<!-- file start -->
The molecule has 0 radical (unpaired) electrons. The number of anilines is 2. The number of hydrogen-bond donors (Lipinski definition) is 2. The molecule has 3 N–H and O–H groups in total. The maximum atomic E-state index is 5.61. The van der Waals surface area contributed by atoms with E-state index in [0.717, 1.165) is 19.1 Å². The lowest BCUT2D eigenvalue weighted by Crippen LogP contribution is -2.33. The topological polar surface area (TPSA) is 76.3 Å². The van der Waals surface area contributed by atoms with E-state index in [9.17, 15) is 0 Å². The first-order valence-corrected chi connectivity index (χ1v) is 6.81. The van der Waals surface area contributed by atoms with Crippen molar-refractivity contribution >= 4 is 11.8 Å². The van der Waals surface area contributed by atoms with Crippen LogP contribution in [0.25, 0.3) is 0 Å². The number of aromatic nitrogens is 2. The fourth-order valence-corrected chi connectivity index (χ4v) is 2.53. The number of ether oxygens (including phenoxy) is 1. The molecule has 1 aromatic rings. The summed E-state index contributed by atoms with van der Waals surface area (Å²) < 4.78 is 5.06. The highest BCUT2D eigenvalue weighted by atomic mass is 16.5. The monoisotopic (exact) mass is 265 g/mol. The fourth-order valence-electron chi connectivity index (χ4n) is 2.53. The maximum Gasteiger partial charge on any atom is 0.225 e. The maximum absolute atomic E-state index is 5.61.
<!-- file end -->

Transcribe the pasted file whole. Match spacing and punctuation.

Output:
The molecule has 0 radical (unpaired) electrons. The number of anilines is 2. The number of hydrogen-bond donors (Lipinski definition) is 2. The molecule has 3 N–H and O–H groups in total. The maximum atomic E-state index is 5.61. The van der Waals surface area contributed by atoms with E-state index in [0.717, 1.165) is 19.1 Å². The lowest BCUT2D eigenvalue weighted by Crippen LogP contribution is -2.33. The topological polar surface area (TPSA) is 76.3 Å². The van der Waals surface area contributed by atoms with E-state index in [9.17, 15) is 0 Å². The first-order valence-corrected chi connectivity index (χ1v) is 6.81. The van der Waals surface area contributed by atoms with Crippen molar-refractivity contribution >= 4 is 11.8 Å². The van der Waals surface area contributed by atoms with Crippen LogP contribution in [0.25, 0.3) is 0 Å². The number of aromatic nitrogens is 2. The fourth-order valence-corrected chi connectivity index (χ4v) is 2.53. The number of ether oxygens (including phenoxy) is 1. The molecule has 1 aromatic rings. The summed E-state index contributed by atoms with van der Waals surface area (Å²) < 4.78 is 5.06. The highest BCUT2D eigenvalue weighted by atomic mass is 16.5. The monoisotopic (exact) mass is 265 g/mol. The fourth-order valence-electron chi connectivity index (χ4n) is 2.53. The maximum Gasteiger partial charge on any atom is 0.225 e. The maximum absolute atomic E-state index is 5.61.